The early life of Rabbi Yisrael Baal Shem Tov is surrounded by mystery. As
founder of what is possibly the single most important religious movement in
Jewish history, Chassidus, many legends have grown around him and it is
difficult for us to know what is historical fact. Even the year of his birth is
a matter of controversy, some sources say it was 1700.|
Rabbi Yisrael was born in Okop, a small village in the Ukraine on the Polish
Russian border (Podolia). His parents,Eliezer and Sarah, were quite old when he
was born and they passed away when he was a still a very young child. Many
legends are told about Eliezer, the father of the Baal Shem Tov. We are told
that his last words to his son were "Fear nothing other than God."
The young orphan was cared for by the community and presumably received the
same education most children received. Nevertheless, he was different from most
children. He would wander in the fields and forests surrounding his home and
seclude himself, pouring out his heart to God. Young Yisrael had an unusually
strong emotional relationship with God. This relationship was perhaps the
defining characteristic of the religious approach he would ultimately develop
and which came to be known as Chassidus.
When he entered his teens the community's responsibility to support him ended
and he was given a job as a teacher's assistant (bahelfer). One of his tasks
was to escort the children to and from school, a task which he performed in his
own unique way, leading the children in song and praise to God.
His next job was as a caretaker in the local synagogue. This provided the young
Yisrael with the opportunity to study and develop. During this period he
attained an outstanding level of knowledge in the entire body of Jewish
knowledge, including eventually, the mysteries of Kabbalah. Nevertheless, he
publicly he maintained an image of simplicity, and the townspeople were pletely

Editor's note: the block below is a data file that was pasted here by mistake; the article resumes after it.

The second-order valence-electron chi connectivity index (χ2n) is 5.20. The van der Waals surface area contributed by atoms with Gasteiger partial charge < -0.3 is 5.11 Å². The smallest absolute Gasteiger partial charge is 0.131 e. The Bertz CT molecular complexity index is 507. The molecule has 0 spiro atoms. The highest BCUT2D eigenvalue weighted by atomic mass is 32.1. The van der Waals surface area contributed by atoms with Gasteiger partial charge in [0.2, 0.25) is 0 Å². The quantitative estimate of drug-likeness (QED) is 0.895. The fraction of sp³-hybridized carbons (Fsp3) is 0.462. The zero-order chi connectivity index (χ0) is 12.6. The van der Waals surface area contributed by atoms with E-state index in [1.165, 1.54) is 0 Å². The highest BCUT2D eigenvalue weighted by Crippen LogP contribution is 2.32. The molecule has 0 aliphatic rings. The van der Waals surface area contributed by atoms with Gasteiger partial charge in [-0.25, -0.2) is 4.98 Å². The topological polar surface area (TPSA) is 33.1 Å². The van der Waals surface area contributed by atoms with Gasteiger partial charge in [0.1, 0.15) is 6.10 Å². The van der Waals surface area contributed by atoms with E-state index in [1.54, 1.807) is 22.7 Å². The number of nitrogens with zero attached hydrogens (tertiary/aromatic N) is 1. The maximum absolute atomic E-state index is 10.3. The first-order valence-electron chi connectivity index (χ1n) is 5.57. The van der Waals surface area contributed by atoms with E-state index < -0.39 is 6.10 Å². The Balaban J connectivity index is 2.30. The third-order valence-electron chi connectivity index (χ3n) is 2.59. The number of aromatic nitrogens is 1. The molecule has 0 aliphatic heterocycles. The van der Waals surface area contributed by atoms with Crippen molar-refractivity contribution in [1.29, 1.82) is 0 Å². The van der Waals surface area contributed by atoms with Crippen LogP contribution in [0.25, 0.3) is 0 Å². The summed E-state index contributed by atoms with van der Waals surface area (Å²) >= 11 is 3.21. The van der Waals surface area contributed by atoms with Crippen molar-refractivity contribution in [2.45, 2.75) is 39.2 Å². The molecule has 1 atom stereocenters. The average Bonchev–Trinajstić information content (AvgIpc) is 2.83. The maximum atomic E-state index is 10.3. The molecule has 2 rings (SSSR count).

ignorant of his stature.
According to legend, during this period Yisrael developed a relationship with
other hidden tzadikim (righteous men). Most significant was a tzadik named
Rabbi Adam Baal Shem, who bequeathed his writings to Yisrael.
He also apparently married during this period, but his wife passed away. At
some point after the death of his first wife he moved to a town near Brody
where he was hired as a teacher for young children. He became acquainted with
Rabbi Ephraim of Brody, who somehow discovered that Yisrael was not the simple
fellow he appeared to be. He was so impressed with Yisrael that he offered his
daughter, Leah Rochel, to Yisrael for a wife. However, Rabbi Ephraim passed
away a short time later, so when Yisrael went to Brody to marry his wife, he
met the bride's brother,Rabbi Gershon Kitover, also a major scholar. When
Yisrael presented himself as the groom, Rabbi Gershon was shocked, since
Yisrael was dressed in the manner of an ignorant peasant. However, Yisrael
produced a letter of engagement and Rabbi Gershon begrudgingly agreed. Leah
Rochel however, was apparently more perceptive and saw that there was more to
Yisrael than appeared on the surface. After their marriage,Rabbi Yisrael and
his wife moved to a small town in the Carpathian Mountains. Supported by his
wife, he spent this period in study and worship.
Finally, when he was thirty-six years old in the year 1734, Rabbi Yisrael
revealed himself to the world. He settled in Talust and rapidly gained a
reputation as a holy man. He became known as the Baal Shem Tov